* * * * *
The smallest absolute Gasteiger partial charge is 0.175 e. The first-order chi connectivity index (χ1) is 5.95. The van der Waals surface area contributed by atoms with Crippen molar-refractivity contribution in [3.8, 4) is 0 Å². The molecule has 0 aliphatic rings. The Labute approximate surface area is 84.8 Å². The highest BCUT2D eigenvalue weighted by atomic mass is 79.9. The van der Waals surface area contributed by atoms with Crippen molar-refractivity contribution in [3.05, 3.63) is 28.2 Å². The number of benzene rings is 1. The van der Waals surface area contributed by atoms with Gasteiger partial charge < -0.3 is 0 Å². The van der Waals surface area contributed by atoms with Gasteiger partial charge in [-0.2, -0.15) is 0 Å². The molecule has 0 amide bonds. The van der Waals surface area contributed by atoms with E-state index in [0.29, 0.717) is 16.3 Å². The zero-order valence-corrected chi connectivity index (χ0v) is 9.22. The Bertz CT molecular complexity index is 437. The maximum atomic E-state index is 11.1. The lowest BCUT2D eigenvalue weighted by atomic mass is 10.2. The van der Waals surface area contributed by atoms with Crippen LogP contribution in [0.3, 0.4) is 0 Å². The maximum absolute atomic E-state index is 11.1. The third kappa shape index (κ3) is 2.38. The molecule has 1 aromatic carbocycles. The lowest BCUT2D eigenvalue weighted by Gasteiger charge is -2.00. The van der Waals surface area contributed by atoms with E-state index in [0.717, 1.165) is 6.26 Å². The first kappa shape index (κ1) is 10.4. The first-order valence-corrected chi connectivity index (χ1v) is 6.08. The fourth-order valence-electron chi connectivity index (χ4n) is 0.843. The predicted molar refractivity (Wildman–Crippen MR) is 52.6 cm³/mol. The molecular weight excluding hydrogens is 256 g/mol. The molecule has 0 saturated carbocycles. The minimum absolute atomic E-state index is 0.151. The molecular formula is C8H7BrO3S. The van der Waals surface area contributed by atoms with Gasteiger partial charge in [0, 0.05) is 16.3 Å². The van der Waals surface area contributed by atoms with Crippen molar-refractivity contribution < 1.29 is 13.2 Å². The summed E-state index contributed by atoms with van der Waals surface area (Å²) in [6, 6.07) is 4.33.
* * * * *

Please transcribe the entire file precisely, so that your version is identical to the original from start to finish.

The smallest absolute Gasteiger partial charge is 0.175 e. The first-order chi connectivity index (χ1) is 5.95. The van der Waals surface area contributed by atoms with Crippen molar-refractivity contribution in [3.8, 4) is 0 Å². The molecule has 0 aliphatic rings. The Labute approximate surface area is 84.8 Å². The highest BCUT2D eigenvalue weighted by atomic mass is 79.9. The van der Waals surface area contributed by atoms with Crippen molar-refractivity contribution in [3.05, 3.63) is 28.2 Å². The number of benzene rings is 1. The van der Waals surface area contributed by atoms with Gasteiger partial charge < -0.3 is 0 Å². The van der Waals surface area contributed by atoms with Gasteiger partial charge in [-0.2, -0.15) is 0 Å². The molecule has 0 amide bonds. The van der Waals surface area contributed by atoms with E-state index in [0.29, 0.717) is 16.3 Å². The zero-order valence-corrected chi connectivity index (χ0v) is 9.22. The Bertz CT molecular complexity index is 437. The maximum atomic E-state index is 11.1. The lowest BCUT2D eigenvalue weighted by atomic mass is 10.2. The van der Waals surface area contributed by atoms with Crippen LogP contribution in [0.3, 0.4) is 0 Å². The maximum absolute atomic E-state index is 11.1. The third kappa shape index (κ3) is 2.38. The molecule has 1 aromatic carbocycles. The lowest BCUT2D eigenvalue weighted by Gasteiger charge is -2.00. The van der Waals surface area contributed by atoms with E-state index in [0.717, 1.165) is 6.26 Å². The first kappa shape index (κ1) is 10.4. The first-order valence-corrected chi connectivity index (χ1v) is 6.08. The fourth-order valence-electron chi connectivity index (χ4n) is 0.843. The predicted molar refractivity (Wildman–Crippen MR) is 52.6 cm³/mol. The molecular weight excluding hydrogens is 256 g/mol. The molecule has 0 saturated carbocycles. The minimum absolute atomic E-state index is 0.151. The molecular formula is C8H7BrO3S. The van der Waals surface area contributed by atoms with Gasteiger partial charge in [0, 0.05) is 16.3 Å². The van der Waals surface area contributed by atoms with Crippen molar-refractivity contribution < 1.29 is 13.2 Å². The summed E-state index contributed by atoms with van der Waals surface area (Å²) in [6, 6.07) is 4.33.